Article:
SBJ/June 26 - July 2, 2000/Opinion

Turn your competitor into a sales partner

The good news — people are spending more in absolute dollars on sport each year. The bad news — these dollars are shrinking as a percentage of the entire entertainment industry (see table). Throw in the escalating cost of college and professional sports (and its impact on profitability) and the need to innovate is clear.

As part of the growing entertainment industry, spectator sports is simply one of many segments competing for consumers' disposable income. Competition has increased not only within spectator sports, but also within particular geographic markets. In some markets, heavy competition among sport enterprises alters supply-and-demand relationships.

For example, in 1998-99, Phoenix had PGA and LPGA golf events, NASCAR auto racing, the Arizona Fall (professional baseball) League, Major League Baseball spring training, Arena Football League and the Arizona State University athletic programs competing for fans with the NBA's Suns, the WNBA's Mercury, the NHL's Coyotes, MLB's Diamondbacks and the NFL's Cardinals. Because of this ample supply of sport options, Phoenix would be a prime candidate for the establishment of some form of partnership among some of these organizations.

One strategy for sport organizations to compete with other entertainment options is to form a strategic marketing partnership in the form of a "regional sports alliance."

The primary focus of a regional sports alliance is the sharing of resources and skills to help grow the entire entertainment market. A larger market means more consumers spending money in the sport industry, which should shift the emphasis away from teams competing among themselves. Instead, the members of the regional alliance join as a self-governing entity to compete against other forms of entertainment.

Revisiting Phoenix, a hypothetical example shows the potential strength of a regional sports alliance. Let's assume these five teams — Arizona Cardinals, Phoenix Suns, Phoenix Mercury, Arizona Diamondbacks and Arizona State University football team — decide to participate in a Phoenix Sports Alliance (PSA).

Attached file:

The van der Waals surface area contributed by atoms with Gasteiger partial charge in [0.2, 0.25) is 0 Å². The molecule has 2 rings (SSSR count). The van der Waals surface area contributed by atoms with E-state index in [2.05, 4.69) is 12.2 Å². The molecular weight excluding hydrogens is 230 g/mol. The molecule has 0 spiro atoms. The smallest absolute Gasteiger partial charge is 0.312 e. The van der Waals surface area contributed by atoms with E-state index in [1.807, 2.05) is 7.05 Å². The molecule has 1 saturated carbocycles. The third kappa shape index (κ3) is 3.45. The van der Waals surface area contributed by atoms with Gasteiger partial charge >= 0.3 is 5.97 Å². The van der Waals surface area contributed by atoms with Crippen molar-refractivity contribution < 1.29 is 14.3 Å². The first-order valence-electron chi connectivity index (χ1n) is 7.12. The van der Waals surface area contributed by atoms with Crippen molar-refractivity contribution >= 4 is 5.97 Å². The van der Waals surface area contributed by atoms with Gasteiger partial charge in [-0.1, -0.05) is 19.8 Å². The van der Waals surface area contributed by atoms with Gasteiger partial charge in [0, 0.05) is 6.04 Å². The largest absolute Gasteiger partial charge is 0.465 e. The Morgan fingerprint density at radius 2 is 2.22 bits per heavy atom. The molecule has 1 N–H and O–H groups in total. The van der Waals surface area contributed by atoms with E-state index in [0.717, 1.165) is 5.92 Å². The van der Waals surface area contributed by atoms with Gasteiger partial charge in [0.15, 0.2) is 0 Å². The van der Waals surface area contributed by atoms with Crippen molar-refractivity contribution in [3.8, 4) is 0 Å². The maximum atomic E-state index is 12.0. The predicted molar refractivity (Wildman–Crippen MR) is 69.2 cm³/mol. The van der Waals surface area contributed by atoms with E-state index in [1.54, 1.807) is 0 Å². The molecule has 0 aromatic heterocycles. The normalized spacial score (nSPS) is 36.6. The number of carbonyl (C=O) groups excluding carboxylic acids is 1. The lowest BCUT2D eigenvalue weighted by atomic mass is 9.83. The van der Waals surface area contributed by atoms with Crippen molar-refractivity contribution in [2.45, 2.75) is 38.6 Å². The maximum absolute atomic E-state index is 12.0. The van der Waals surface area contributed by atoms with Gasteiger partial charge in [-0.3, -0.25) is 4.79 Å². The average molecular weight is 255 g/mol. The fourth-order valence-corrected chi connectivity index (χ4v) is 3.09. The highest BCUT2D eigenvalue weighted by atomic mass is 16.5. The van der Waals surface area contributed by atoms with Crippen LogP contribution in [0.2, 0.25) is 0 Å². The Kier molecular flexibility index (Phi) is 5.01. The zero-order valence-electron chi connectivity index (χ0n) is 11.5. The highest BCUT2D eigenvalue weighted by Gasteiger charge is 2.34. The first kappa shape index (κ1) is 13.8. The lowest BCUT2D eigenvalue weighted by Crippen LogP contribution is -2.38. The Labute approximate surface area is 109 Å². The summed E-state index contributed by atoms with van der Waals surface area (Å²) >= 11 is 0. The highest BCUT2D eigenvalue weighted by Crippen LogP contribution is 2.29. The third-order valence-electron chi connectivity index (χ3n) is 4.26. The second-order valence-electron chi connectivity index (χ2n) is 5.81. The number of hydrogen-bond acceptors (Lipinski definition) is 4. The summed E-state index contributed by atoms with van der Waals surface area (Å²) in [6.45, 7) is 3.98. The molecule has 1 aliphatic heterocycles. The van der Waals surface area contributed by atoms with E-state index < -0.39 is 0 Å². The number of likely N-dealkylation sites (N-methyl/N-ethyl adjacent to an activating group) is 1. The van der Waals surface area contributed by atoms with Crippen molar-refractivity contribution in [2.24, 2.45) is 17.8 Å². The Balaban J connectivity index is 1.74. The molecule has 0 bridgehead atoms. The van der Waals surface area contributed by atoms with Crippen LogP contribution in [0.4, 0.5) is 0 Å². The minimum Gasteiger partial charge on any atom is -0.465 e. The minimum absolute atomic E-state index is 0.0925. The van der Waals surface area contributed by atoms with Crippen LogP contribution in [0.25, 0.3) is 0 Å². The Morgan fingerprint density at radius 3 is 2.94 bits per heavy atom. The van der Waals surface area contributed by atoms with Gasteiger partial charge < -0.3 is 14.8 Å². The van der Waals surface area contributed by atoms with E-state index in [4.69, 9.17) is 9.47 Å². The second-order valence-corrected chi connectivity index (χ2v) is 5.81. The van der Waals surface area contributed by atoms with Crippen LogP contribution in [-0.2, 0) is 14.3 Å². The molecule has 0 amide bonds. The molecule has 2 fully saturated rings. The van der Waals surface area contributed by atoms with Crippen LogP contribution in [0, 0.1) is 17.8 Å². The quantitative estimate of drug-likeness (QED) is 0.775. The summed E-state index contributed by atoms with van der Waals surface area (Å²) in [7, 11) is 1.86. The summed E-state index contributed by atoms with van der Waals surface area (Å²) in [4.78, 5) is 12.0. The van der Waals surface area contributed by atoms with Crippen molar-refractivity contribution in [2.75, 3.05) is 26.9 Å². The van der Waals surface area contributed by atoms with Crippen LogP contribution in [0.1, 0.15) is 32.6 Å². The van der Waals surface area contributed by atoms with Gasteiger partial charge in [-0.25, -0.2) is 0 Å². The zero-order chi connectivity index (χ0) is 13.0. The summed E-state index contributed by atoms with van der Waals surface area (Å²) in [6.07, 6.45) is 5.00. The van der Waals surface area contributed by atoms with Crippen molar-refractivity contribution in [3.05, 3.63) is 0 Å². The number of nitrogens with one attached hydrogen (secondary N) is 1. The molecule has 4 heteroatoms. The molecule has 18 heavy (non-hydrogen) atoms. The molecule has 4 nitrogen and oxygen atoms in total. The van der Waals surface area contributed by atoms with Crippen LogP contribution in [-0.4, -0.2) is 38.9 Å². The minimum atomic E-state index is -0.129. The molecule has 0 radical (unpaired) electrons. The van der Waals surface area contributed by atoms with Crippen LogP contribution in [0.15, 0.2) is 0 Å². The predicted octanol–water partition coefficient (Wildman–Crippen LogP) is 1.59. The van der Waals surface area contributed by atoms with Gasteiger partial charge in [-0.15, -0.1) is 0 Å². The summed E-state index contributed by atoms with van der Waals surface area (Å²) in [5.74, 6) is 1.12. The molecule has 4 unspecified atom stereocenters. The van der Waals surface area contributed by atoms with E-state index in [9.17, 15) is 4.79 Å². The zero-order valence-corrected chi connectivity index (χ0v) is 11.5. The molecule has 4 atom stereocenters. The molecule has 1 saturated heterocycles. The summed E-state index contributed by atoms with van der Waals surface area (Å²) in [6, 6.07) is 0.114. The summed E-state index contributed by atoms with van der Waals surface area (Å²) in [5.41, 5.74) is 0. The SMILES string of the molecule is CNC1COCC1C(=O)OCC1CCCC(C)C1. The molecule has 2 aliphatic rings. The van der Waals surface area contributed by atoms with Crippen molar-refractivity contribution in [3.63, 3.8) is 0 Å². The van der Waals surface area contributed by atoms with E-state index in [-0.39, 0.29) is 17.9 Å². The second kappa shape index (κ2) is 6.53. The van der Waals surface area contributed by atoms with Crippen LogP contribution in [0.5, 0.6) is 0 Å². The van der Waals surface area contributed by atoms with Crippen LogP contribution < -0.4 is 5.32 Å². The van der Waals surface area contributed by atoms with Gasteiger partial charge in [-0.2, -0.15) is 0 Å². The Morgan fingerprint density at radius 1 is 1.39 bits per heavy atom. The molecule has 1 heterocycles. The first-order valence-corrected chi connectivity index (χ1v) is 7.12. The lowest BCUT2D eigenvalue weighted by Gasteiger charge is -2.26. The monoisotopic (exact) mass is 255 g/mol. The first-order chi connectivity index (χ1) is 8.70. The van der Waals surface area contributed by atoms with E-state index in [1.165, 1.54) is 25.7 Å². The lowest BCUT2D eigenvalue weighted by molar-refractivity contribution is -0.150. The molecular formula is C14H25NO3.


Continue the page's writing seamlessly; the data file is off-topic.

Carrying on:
Managers of the PSA would introduce a ticket package consisting of two tickets for two games for each of the five teams (a total of 20 tickets). The package probably includes teams of low interest to certain consumers, so to generate fan interest the PSA may have to reduce the sale price (i.e., a 5 to 10 percent discount for the ticket package) or include key match-ups from each team's schedule. For example, the PSA might include some of the teams' more attractive games on their schedules.

Why would the NBA's Suns reduce their ticket prices or include a game against the Los Angeles Lakers or San Antonio Spurs as part of the package? Why would the ASU football team include tickets to a Pac-10 Conference game against UCLA, a program with tremendous drawing power? These contests will undoubtedly generate great consumer demand on their own.

The answer lies in a team's long-term vision; the promotion can be thought of as an insurance policy or hedge against the lean years by increasing its share of the entertainment pie. The intent is to introduce non-users of a particular product (fans who have never attended a Suns or ASU game) to an exciting game atmosphere in an attempt to elevate their fan status from non-user to that of a light user — moving them up the user group "escalator."